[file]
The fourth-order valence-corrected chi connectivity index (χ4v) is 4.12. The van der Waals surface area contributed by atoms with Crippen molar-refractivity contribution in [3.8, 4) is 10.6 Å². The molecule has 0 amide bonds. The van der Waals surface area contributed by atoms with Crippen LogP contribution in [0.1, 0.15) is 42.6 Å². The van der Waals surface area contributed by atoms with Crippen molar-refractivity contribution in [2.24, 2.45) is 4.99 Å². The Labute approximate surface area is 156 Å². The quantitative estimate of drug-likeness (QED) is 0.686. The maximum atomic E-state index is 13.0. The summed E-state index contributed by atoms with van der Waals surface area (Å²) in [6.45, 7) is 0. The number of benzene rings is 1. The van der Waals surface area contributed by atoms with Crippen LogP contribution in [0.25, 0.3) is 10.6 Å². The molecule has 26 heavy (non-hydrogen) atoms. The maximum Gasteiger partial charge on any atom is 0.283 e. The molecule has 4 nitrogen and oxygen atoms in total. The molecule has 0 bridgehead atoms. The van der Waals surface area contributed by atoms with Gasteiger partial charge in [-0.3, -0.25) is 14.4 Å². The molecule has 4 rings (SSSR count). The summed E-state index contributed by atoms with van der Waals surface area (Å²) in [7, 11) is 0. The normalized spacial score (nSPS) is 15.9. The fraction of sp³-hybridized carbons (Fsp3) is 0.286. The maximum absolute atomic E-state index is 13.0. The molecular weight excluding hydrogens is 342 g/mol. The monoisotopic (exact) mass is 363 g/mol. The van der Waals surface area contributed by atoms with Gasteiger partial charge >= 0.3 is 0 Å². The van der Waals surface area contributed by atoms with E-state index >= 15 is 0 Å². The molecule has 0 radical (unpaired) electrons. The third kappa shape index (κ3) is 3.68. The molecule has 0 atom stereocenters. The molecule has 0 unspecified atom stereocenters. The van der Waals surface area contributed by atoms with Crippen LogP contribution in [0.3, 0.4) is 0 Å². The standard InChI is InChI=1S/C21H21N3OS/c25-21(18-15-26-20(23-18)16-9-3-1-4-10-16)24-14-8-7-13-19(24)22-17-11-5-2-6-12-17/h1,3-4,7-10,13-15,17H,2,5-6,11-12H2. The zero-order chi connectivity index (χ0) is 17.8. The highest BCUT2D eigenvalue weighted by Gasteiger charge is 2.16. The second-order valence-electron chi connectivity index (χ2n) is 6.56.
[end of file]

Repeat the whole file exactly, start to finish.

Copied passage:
The fourth-order valence-corrected chi connectivity index (χ4v) is 4.12. The van der Waals surface area contributed by atoms with Crippen molar-refractivity contribution in [3.8, 4) is 10.6 Å². The molecule has 0 amide bonds. The van der Waals surface area contributed by atoms with Crippen LogP contribution in [0.1, 0.15) is 42.6 Å². The van der Waals surface area contributed by atoms with Crippen molar-refractivity contribution in [2.24, 2.45) is 4.99 Å². The Labute approximate surface area is 156 Å². The quantitative estimate of drug-likeness (QED) is 0.686. The maximum atomic E-state index is 13.0. The summed E-state index contributed by atoms with van der Waals surface area (Å²) in [6.45, 7) is 0. The number of benzene rings is 1. The van der Waals surface area contributed by atoms with Crippen LogP contribution in [0.25, 0.3) is 10.6 Å². The molecule has 26 heavy (non-hydrogen) atoms. The maximum Gasteiger partial charge on any atom is 0.283 e. The molecule has 4 nitrogen and oxygen atoms in total. The molecule has 0 bridgehead atoms. The van der Waals surface area contributed by atoms with Gasteiger partial charge in [-0.3, -0.25) is 14.4 Å². The molecule has 4 rings (SSSR count). The summed E-state index contributed by atoms with van der Waals surface area (Å²) in [7, 11) is 0. The normalized spacial score (nSPS) is 15.9. The fraction of sp³-hybridized carbons (Fsp3) is 0.286. The maximum absolute atomic E-state index is 13.0. The molecular weight excluding hydrogens is 342 g/mol. The monoisotopic (exact) mass is 363 g/mol. The van der Waals surface area contributed by atoms with Gasteiger partial charge >= 0.3 is 0 Å². The van der Waals surface area contributed by atoms with E-state index >= 15 is 0 Å². The molecule has 0 radical (unpaired) electrons. The third kappa shape index (κ3) is 3.68. The molecule has 0 atom stereocenters. The molecule has 0 unspecified atom stereocenters. The van der Waals surface area contributed by atoms with Crippen LogP contribution in [0.3, 0.4) is 0 Å². The standard InChI is InChI=1S/C21H21N3OS/c25-21(18-15-26-20(23-18)16-9-3-1-4-10-16)24-14-8-7-13-19(24)22-17-11-5-2-6-12-17/h1,3-4,7-10,13-15,17H,2,5-6,11-12H2. The zero-order chi connectivity index (χ0) is 17.8. The highest BCUT2D eigenvalue weighted by Gasteiger charge is 2.16. The second-order valence-electron chi connectivity index (χ2n) is 6.56.